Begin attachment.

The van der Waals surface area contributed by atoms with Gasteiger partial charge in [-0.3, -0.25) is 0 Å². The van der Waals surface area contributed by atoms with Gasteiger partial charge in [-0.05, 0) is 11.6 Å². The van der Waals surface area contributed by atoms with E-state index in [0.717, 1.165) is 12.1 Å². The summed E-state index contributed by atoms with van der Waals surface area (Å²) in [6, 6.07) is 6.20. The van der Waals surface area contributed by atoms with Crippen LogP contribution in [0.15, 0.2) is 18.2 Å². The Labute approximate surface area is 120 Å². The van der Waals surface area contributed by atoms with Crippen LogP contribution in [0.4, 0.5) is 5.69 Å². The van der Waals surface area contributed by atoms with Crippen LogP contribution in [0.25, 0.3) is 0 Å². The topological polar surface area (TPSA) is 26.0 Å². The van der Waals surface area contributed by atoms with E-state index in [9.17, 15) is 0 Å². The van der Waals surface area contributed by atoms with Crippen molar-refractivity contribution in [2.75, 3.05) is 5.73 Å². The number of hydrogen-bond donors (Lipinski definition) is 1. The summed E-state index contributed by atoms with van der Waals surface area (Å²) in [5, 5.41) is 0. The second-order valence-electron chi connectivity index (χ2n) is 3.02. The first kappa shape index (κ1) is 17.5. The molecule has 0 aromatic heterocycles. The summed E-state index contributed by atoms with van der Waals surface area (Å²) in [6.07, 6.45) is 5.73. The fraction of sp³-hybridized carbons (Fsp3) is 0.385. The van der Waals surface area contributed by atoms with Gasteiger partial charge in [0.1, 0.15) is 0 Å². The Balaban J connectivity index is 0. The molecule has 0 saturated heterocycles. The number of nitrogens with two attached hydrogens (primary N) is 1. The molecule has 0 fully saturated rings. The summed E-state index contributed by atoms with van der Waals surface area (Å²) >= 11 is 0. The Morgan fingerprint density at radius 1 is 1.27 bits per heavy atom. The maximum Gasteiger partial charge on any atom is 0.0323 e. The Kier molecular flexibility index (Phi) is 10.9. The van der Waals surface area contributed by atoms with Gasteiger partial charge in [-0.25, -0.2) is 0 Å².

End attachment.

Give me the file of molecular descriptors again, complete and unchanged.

The van der Waals surface area contributed by atoms with Gasteiger partial charge in [-0.3, -0.25) is 0 Å². The van der Waals surface area contributed by atoms with Gasteiger partial charge in [-0.05, 0) is 11.6 Å². The van der Waals surface area contributed by atoms with E-state index in [0.717, 1.165) is 12.1 Å². The summed E-state index contributed by atoms with van der Waals surface area (Å²) in [6, 6.07) is 6.20. The van der Waals surface area contributed by atoms with Crippen LogP contribution in [0.15, 0.2) is 18.2 Å². The Labute approximate surface area is 120 Å². The van der Waals surface area contributed by atoms with Crippen LogP contribution in [0.4, 0.5) is 5.69 Å². The van der Waals surface area contributed by atoms with Crippen LogP contribution in [0.25, 0.3) is 0 Å². The topological polar surface area (TPSA) is 26.0 Å². The van der Waals surface area contributed by atoms with E-state index in [9.17, 15) is 0 Å². The van der Waals surface area contributed by atoms with Crippen molar-refractivity contribution in [2.75, 3.05) is 5.73 Å². The number of hydrogen-bond donors (Lipinski definition) is 1. The summed E-state index contributed by atoms with van der Waals surface area (Å²) in [5, 5.41) is 0. The second-order valence-electron chi connectivity index (χ2n) is 3.02. The first kappa shape index (κ1) is 17.5. The molecule has 0 aromatic heterocycles. The summed E-state index contributed by atoms with van der Waals surface area (Å²) in [6.07, 6.45) is 5.73. The fraction of sp³-hybridized carbons (Fsp3) is 0.385. The van der Waals surface area contributed by atoms with Gasteiger partial charge in [0.1, 0.15) is 0 Å². The Balaban J connectivity index is 0. The molecule has 0 saturated heterocycles. The number of nitrogens with two attached hydrogens (primary N) is 1. The molecule has 0 fully saturated rings. The summed E-state index contributed by atoms with van der Waals surface area (Å²) >= 11 is 0. The Morgan fingerprint density at radius 1 is 1.27 bits per heavy atom. The maximum Gasteiger partial charge on any atom is 0.0323 e. The Kier molecular flexibility index (Phi) is 10.9. The van der Waals surface area contributed by atoms with Gasteiger partial charge in [-0.25, -0.2) is 0 Å².